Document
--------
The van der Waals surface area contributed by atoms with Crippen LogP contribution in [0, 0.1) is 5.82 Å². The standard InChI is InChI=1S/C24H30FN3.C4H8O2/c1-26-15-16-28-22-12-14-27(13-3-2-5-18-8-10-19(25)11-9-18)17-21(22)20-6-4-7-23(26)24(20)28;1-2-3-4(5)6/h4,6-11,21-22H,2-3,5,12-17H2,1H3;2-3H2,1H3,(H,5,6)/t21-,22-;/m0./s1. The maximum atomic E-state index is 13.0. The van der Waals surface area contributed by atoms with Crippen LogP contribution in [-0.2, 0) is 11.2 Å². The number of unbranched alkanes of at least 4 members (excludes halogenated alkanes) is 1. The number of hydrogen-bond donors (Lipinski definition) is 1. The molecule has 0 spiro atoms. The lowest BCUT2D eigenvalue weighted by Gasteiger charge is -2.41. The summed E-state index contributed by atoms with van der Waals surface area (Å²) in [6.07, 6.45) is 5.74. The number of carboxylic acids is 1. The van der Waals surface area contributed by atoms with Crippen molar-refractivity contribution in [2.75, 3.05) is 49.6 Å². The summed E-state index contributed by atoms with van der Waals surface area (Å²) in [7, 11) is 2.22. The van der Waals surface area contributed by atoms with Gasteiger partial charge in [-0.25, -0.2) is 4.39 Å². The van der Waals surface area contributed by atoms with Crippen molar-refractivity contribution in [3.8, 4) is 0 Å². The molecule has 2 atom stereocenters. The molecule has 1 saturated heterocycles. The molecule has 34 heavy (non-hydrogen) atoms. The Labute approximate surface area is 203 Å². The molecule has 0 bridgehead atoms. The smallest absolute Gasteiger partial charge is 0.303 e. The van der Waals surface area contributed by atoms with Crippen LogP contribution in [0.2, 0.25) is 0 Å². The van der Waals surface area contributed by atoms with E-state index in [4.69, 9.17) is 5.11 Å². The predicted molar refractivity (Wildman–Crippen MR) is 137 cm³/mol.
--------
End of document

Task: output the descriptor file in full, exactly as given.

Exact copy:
The van der Waals surface area contributed by atoms with Crippen LogP contribution in [0, 0.1) is 5.82 Å². The standard InChI is InChI=1S/C24H30FN3.C4H8O2/c1-26-15-16-28-22-12-14-27(13-3-2-5-18-8-10-19(25)11-9-18)17-21(22)20-6-4-7-23(26)24(20)28;1-2-3-4(5)6/h4,6-11,21-22H,2-3,5,12-17H2,1H3;2-3H2,1H3,(H,5,6)/t21-,22-;/m0./s1. The maximum atomic E-state index is 13.0. The van der Waals surface area contributed by atoms with Crippen LogP contribution in [-0.2, 0) is 11.2 Å². The number of unbranched alkanes of at least 4 members (excludes halogenated alkanes) is 1. The number of hydrogen-bond donors (Lipinski definition) is 1. The molecule has 0 spiro atoms. The lowest BCUT2D eigenvalue weighted by Gasteiger charge is -2.41. The summed E-state index contributed by atoms with van der Waals surface area (Å²) in [6.07, 6.45) is 5.74. The number of carboxylic acids is 1. The van der Waals surface area contributed by atoms with Crippen molar-refractivity contribution in [2.75, 3.05) is 49.6 Å². The summed E-state index contributed by atoms with van der Waals surface area (Å²) in [7, 11) is 2.22. The van der Waals surface area contributed by atoms with Gasteiger partial charge in [-0.25, -0.2) is 4.39 Å². The van der Waals surface area contributed by atoms with Crippen molar-refractivity contribution in [3.8, 4) is 0 Å². The molecule has 2 atom stereocenters. The molecule has 1 saturated heterocycles. The molecule has 34 heavy (non-hydrogen) atoms. The Labute approximate surface area is 203 Å². The molecule has 0 bridgehead atoms. The smallest absolute Gasteiger partial charge is 0.303 e. The van der Waals surface area contributed by atoms with Crippen LogP contribution in [0.2, 0.25) is 0 Å². The van der Waals surface area contributed by atoms with E-state index in [4.69, 9.17) is 5.11 Å². The predicted molar refractivity (Wildman–Crippen MR) is 137 cm³/mol.